With absolutely no forethought or conscious knowledge of wanting such a thing, I walked into a pet store in my neighbourhood, one I’d never really noticed before and happened to be passing, on my dawdle home and bought a goldfish. A goldfish! I feel that such a whimsical act is the result of having much spare time, no large or immediate financial worry and a persistent taste for adventure, large or small. In this case, small.
It was eighteen degrees, the warmest day so far that Spring, but even still I had decided against going for a run. At forty-nine years old and after twenty-five years of marathon running, I was finally and more than a little fed up with being a slave to warm weather. I had forever seen the Spring sunshine as my boorish big brother, telling me I had to take advantage of the good conditions and RUN! On that particular day I put my foot down. Once rather than repeatedly. And instead I had a glass of wine, I dilly-dallied down the street, and I walked into the pet store.
“Hello!” I said back. I smiled. I look around, absent-mindedly. The ubiquitous smell of wood chip, aquarium water and a hint of manure that pervades all pet stores was there, reliably and comfortably. When was the last time I had been in a pet store? I knew it must have been as a kid but I couldn’t come up with any particular memory.
“Can I help you find anything today?”
“Um…a low-maintenance, hard-to-kill, inexpensive pet…” I said distractedly, wondering if I had covered all the bases, and also making my mind up about what I wanted (or IF I wanted) as I went along. Come to think of it, if there was a Husband Store where I could make a similar request I would go there.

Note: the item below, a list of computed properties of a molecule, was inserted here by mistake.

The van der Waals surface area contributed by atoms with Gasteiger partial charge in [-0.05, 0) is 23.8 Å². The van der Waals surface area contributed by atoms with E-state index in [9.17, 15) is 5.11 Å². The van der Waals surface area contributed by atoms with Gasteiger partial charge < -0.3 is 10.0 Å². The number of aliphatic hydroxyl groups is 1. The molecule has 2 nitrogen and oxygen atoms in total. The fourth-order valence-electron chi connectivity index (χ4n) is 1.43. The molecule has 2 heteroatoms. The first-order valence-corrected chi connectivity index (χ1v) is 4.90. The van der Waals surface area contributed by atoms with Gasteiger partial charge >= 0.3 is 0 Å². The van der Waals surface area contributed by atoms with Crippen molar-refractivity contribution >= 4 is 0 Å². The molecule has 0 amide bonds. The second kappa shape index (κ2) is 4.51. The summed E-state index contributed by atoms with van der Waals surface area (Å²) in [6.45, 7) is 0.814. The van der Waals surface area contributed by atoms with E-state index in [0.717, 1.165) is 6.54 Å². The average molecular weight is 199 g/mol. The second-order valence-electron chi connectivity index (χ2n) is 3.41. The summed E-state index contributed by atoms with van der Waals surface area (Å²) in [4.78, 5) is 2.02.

His eyes darted to the left suggestively. I followed his glance. I laughed. We were standing in front of a tank of goldfish.
“I’ll take one.”
He smiled. He had longish sandy brown hair that suggested being long overdue for a cut rather than that purposefully messy I-don’t-care look. He was a bit pale but had nice skin. Really nice. Creamy smooth, like he’d never had a pimple. He was tall, maybe six feet or just under. His teeth were a bit spacey but white and straight and I smiled back. His name tag read: “Peter.”
I walked down the street, happy with this quirky little turn of events in my evening, puffed water-filled plastic bag in hand. I felt proud and motherly. This little goldfish was going to be my PET. I thought about a name as I walked along. Thinking…thinking…pet store…Peter…PETUNIA! It was funny. It was a “P” thing.
I took Petunia home and filled the one glass vase I owned with water. I immersed the plastic bag in the water. I made a small snip in the top of the knotted-closed bag, about an inch wide. The pet store aquarium water began to slowly seep out and mix homogenously with the tap water. Soon Petunia darted out, too, in short, jagged swims that recognized her confined new home. In fact, her swimming looked panicked. I hoped she wasn’t feeling too claustrophobic. I immediately felt stressed and guilty. I need to get a proper fish bowl.
I’ll have to go back to the pet store.